LAUGH ABOUT A BLACK KID

MSNBC, leaning forward like Hitler’s Army in World War II, got its chuckles.

Mitt Romney is the grandfather of a black child. The New York Citiers on MSNBC are laughing about it and making loads of politically incorrect comments about this adoption.

Fortunately, the Romney family can protect the child from these vile, scornful, hateful remarks and give the child love, hope and security.

But MSNBC: Other than ridding itself of everyone on this show or news program – producers, hosts, guests – and never showing their mugs on TV again as well as shutting them out forever, the host of every MSNBC show/program/news hour and every NBC newsperson should apologize publicly to the Romney family and to the American people.  

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DEATH IN THE FAMILY

I should say Merry Christmas and Happy New Year before I note that this is the time of year we notice there aren’t as many people in the family, or young people in the family are suddenly sending cards.

I’ve never been good at expressing condolences to a spouse or to a family member, yet I this year two relatives – fathers with wives, children and grandchildren, good providers looking after their own family but not looking after their own health, in their early seventies. They are gone. I’ve known each man almost my entire life. I’ve seen each infrequently. I feel close to each family, each unrelated to the other and neither is aware of the loss of the other.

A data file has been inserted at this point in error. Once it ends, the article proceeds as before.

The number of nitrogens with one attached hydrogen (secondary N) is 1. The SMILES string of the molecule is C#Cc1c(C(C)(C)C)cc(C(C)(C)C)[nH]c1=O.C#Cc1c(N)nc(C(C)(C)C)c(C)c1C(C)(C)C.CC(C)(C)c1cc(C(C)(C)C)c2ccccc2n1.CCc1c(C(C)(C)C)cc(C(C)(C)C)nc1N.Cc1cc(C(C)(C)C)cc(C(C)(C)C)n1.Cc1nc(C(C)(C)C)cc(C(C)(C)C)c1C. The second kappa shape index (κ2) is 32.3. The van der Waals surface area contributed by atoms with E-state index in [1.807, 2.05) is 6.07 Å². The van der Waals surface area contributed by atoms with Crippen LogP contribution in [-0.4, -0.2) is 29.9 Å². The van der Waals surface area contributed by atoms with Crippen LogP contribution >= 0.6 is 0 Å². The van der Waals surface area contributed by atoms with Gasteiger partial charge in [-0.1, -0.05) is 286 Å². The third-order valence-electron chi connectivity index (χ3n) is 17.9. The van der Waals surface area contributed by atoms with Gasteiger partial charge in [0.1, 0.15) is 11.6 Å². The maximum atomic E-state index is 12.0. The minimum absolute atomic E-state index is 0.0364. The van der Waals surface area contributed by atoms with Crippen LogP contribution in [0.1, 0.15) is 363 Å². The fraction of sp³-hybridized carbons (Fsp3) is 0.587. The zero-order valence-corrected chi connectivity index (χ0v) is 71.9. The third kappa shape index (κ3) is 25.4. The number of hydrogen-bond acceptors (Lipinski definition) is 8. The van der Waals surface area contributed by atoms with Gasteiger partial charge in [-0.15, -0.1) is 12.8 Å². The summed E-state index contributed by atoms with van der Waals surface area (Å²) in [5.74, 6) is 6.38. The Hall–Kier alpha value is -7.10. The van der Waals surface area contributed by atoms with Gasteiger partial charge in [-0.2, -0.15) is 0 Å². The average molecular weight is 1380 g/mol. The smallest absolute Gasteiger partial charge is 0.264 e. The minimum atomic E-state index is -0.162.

The first man was a second cousin whom I saw when young at family gatherings. I was at his marriage. He moved away; he was an excellent businessman. I was ten years young than he; his kids were 10-15 years younger than I. There were family stories which we rumbled about or clipped through, depending upon the time we had to talk. As a teenager I attended his brother’s wedding, and the men in the bridal party wanted me to drink beer with them. Instead of being “corrupted” by them, I mistakingly said, “You’re trying to corrode me.” I was known thereafter by that part of the family as “Old Corroded.” The last time I saw this cousin I told him “corrode” not “corrupt” was the right verb. “How do you know?” “My liver told me.”

The other man lived farther away; I saw him less. He was married to a warm, wonderful first cousin. He was a man of definite opinions and strong feelings. I did not agree with him, but I always listened. One must listen to people who disagree with you, to test yourself, to know about other people in society, and to be able to learn not only for the limited confines of the human intellect and sentiments, but also to be a better person: Learn, listen, courtesy and politeness. See the world through the eyes of another [we may not always like the view]. And if necessary fall back to toleration: I have opinions and know better, but I tolerate you. I did not see this man enough to have that full engagement and experience.

I wrote the families rather than called. I don’t have all the words in me. How many ways can anyone say “a good man,” and not sound facetious? Equally so: “A sad loss.” “Everyone will miss him.” Those would be egotistical and presumptuous of me. I can imagine the thinking of the wives while listening: Hell, you hadn’t see him for 20 years! Do you believe anything you’re saying is true? He was in a lot of pain; that is gone! What makes you think I want to revisit any of this? 

The letters imparted my sentiments and let the families mix their impressions and mine.

LARRY

“The logic of Michelangelo’s David, Beethoven’s Ninth Symphony and Einstein’s Physics [has] been replaced but that of the Stock Exchange Year Book and Hitler’s Mein Kampf.” Eric Ambler, A Coffin for Dimitros

The naked guy was a student who used to walk onto the Berkeley campus wearing only shoes and a day pack. He went to class. I saw him once or twice. He wasn’t bothering anyone, but he eventually was disciplined and left the campus.